The OECD report, Skills for Social Progress: The Power of Social and Emotional Skills, says schools can have an impact by adapting existing teaching and learning practices, and introducing new innovations, without significant additional effort or resources.

It points to evidence suggesting social and emotional skills – including perseverance, self-esteem, motivation and teamwork – can be effectively taught in standard curriculum subjects such as maths and languages.

Project-based or problem-based learning which incorporates problem solving based on real life situations is highlighted, although the report notes that even introducing these approaches 'at the margins' needs support at a whole school level, including from parents.

It also presents promising evidence from three US programs designed to raise non-cognitive skills. Tools of the Mind (for preschool and early primary children), which encourages role play and group learning, is one of the examples discussed.

Andreas Schleicher, Director of the OECD's Directorate for Education and Skills discusses the importance of non-cognitive skills in the 21st Century. 'Children and adolescents need a balanced set of cognitive, social and emotional skills in order to succeed in modern life,' he says in his foreword to the report. 

'[Skills] such as perseverance, sociability and self-esteem have been shown to influence numerous measures of social outcomes, including better health, improved subjective wellbeing and reduced odds of engaging in conduct problems.

'Cognitive and socio-emotional skills interact and cross-fertilise, and empower children to succeed both in and out of schools.'

The report synthesises three years of OECD research and suggests next steps forward for policymakers, researchers, school administrators and the OECD.

'Parents, teachers and employers know that children who are talented, motivated, goal-driven and collegial are more likely to weather the storms of life, perform well in the labour market and consequently achieve lifetime success,' it says.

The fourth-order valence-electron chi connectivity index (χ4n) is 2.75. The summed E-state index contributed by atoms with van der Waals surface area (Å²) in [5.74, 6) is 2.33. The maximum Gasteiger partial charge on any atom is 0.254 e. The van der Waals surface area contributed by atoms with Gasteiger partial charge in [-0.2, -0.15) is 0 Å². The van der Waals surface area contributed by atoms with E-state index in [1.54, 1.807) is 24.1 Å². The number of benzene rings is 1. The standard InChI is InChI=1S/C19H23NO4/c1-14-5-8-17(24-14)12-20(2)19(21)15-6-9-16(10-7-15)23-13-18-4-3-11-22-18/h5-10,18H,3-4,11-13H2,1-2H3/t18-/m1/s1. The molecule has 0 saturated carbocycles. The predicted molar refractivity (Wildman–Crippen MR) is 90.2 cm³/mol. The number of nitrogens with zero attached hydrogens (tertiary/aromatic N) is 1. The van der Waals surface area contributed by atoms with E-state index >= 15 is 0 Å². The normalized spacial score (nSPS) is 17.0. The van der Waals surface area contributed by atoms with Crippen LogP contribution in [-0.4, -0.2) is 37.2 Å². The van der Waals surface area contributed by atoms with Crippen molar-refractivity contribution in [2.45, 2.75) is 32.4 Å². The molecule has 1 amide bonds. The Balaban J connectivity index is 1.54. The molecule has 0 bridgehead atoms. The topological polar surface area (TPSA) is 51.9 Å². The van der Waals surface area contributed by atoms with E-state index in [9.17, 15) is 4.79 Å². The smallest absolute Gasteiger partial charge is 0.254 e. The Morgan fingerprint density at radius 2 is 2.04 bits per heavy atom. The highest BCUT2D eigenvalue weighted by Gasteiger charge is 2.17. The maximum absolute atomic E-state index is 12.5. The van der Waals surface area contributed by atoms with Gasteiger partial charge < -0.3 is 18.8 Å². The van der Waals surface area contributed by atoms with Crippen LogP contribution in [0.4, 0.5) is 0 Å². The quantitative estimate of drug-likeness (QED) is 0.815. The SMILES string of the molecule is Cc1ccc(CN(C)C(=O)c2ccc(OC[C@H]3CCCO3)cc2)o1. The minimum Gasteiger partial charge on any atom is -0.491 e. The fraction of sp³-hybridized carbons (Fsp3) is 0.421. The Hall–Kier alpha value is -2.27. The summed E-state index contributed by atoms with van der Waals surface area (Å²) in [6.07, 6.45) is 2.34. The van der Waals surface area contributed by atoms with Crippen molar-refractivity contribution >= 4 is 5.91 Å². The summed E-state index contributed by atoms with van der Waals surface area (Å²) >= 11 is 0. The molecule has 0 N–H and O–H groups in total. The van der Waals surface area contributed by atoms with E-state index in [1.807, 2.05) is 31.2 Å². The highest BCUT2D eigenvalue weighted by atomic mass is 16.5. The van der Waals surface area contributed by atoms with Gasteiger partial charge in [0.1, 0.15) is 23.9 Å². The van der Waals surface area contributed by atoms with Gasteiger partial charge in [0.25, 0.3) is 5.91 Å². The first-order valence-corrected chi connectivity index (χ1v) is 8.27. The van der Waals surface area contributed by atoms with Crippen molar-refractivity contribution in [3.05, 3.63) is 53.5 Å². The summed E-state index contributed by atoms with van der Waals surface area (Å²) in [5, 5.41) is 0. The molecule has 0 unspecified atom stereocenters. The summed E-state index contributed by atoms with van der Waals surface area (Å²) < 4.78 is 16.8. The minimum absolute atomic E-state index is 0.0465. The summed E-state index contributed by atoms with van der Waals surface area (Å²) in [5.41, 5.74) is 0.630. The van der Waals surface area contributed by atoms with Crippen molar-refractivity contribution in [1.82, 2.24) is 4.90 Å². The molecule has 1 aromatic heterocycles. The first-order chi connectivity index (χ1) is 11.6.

'One of the reasons behind the gap between the research and practitioner communities is the impression among teachers and school administrators that investing in social and emotional skills will involve significant additional efforts and resources. ... the experience in some countries suggests that this need not be the case. Enhancing social and emotional skills can be done hand in hand with ongoing efforts to enhance cognitive skills.'

Taking the role of mentor and learning facilitator is cited as one way for teachers to raise youngsters' self-esteem, motivation and emotional stability.

'Peers can also play a role, as children can learn a variety of social and emotional skills such as collaboration, negotiation and sociability from friends and classmates.'

Extracurricular activities such as sport and the arts, participation in school councils or classroom management, and life skills and workplace training for adolescents are also highlighted as approaches shown to have a positive impact.

It explores the link between cognitive (academic) and non-cognitive skills. '... the latest results from PISA 2012 show that higher self-belief, motivation and expectations are associated with better performance in literacy.

'For instance, girls’ lower performance in maths literacy is associated with lower confidence in their ability to succeed in school than their male peers.'

The report goes on to say '[A child] who is very disciplined and persistent is likely to increase his or her maths skills more than a child with equal levels of maths skills but with lower levels of discipline and persistence. Discipline and persistence make it more likely that the child will diligently do the homework and gain more from it. Cognitive and social and emotional skills are thus tightly connected.'

References

OECD (2015). Skills for Social Progress: The Power of Social and Emotional Skills. OECD Skills Studies, OECD Publishing, Paris. http://dx.doi.org/10.1787/9789264226159-en

Is there a program designed to raise non-cognitive skills in your school?

How are you measuring the development of students' social and emotional skills?

Could you incorporate project-based or problem-based approaches into the curriculum?

Is there a program designed to raise non-cognitive skills in your school?

How are you measuring the development of students' social and emotional skills?

Could you incorporate project-based or problem-based approaches into the curriculum?